Limit of the radial gain correction

    Because the gain drops rapidly near the detector edge, as well as the particle background is prominent there, as a default, ascalin does not assign sky coordinates to the events at r > 88 channel, and these events are filtered out by the standard screening in the pipe-line processing or ascascreen. In the course of the secular change of the detector performance, azimuthal dependence of the GIS3 gain has become noticeable after 1998 July at the outermost region which is usually screened out (r > 23 arcmin or 90 channel). Because of the azimuthal gain fluctuation, which is not corrected in the current gain calibration, the copper line peak azimuthally integrated at the outermost region no longer fits with a single gaussian model (figure below;
    postscript file is available), although discrepancy of the line center energy is at most 0.5 %. GIS team once again suggests Guest Observers not to use the GIS3 data at the outermost region for precise spectral analysis.

    ASCA gain

    Recalculate PI values using new calibration

    As explained above, a new version of the gis_temp2gain.fits calibration file is released once every few months, and your GIS data may not have been processed with the latest one. If you want to recalculate the PI values in your GIS event files using the latest gis_temp2gain.fits file, here is the procedure:
    1. Obtain the latest gis_temp2gain.fits file from ftp://legacy.gsfc.nasa.gov/asca/data/gis_reprocess_2002-June/gis_temp2gain.fits . This is the most recent update.
    2. Create a new gain history file with the temp2gain ftool using the new gis_temp2gain.fits file.
    3. Run ascalin to calculate new PI values using the new gain history file and fill PI column of your files.

    The update_gis_gain.pl script will carry out the step 2 and 3 above automatically (please do not forget to edit the first line of the script to point your local perl installation).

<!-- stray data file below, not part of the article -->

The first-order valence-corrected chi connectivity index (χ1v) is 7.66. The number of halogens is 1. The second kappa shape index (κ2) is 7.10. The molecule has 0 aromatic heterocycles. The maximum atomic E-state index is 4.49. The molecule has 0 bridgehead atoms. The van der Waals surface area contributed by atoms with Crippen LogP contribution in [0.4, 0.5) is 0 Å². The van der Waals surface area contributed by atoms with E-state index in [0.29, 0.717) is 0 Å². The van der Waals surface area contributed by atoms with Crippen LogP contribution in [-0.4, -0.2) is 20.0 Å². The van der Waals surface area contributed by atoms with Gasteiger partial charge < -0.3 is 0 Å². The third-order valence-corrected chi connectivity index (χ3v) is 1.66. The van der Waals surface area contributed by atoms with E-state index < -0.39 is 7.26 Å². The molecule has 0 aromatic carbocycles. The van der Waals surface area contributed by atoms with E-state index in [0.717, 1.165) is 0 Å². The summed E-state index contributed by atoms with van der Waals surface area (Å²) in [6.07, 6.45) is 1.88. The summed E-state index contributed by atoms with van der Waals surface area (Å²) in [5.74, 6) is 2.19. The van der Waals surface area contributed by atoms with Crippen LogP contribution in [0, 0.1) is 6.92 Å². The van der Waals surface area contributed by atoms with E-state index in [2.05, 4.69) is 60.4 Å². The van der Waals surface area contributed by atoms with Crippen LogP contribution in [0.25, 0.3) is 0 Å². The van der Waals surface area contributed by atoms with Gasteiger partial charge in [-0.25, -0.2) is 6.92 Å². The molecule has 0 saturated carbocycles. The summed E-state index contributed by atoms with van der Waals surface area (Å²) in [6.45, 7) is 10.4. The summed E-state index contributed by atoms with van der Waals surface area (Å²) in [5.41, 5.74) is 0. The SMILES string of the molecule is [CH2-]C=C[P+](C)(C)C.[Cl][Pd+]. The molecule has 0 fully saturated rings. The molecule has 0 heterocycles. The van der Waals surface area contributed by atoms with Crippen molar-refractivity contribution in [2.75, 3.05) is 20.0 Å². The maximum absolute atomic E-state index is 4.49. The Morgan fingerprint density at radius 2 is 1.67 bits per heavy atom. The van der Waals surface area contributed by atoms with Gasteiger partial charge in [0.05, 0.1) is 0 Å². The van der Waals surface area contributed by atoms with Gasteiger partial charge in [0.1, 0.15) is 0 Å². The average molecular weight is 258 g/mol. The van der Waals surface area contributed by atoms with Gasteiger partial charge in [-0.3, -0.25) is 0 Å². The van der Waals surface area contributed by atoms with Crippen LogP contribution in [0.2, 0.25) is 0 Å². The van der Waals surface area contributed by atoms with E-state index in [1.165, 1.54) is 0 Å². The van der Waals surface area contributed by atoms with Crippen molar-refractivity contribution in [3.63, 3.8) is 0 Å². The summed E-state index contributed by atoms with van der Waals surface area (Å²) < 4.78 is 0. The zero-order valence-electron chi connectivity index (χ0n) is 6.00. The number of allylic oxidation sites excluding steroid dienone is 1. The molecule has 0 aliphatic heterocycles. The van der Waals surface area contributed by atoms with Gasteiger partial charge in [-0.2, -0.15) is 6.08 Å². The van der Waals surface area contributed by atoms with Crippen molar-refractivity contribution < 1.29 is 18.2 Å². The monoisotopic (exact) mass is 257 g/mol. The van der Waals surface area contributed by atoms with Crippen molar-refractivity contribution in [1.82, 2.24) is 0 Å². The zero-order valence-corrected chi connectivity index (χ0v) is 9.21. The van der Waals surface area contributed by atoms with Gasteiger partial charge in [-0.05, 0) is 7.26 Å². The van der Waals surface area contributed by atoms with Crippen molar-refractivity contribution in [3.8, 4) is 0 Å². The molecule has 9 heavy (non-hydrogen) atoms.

References

  • Makishima et al. "In-Orbit Performance of the Gas Imaging Spectrometer onboard ASCA" 1996, PASJ, 48, 171
  • Current Status of the GIS Response Function (ASCANews 2).
  • GIS status report (ASCANews 3).
  • Calibration of Temporal and Spatial Variations of the GIS Gain (supposed to have been in ASCANews 5, but not published in the printed version due to technical problems; postscript file is also available)
  • Notice on the Recent GIS Gain Correction (GIS News; November 3, 1999)
  • Correction of the Long Term Gain Variation (GIS News; July 16, 1997)
  • GIS3 gain new correction method (GIS News; July 10,1996)
  • GIS3 gain mis-correction after August 1995 (GIS News; April 12, 1996)
    The present study was mostly conducted by H. Kubo, A. Kubota and M. Tashiro of the GIS team. If you have questions about issues presented in this page, please contact the ASCA GOF: visit the Feedback form.


    If you have any questions concerning ASCA, visit our Feedback form.

    This file was last modified on Wednesday, 07-Apr-2004 11:03:36 EDT

  • NASA Astrophysics

  • FAQ/Comments/Feedback
  • Education Resources
  • Download Adobe Acrobat
  • A service of the Astrophysics Science Division (ASD) at NASA/ GSFC

    ASCA Project Scientist: Dr. Nicholas E. White

    Responsible NASA Official: Phil Newman

    Privacy Policy and Important Notices.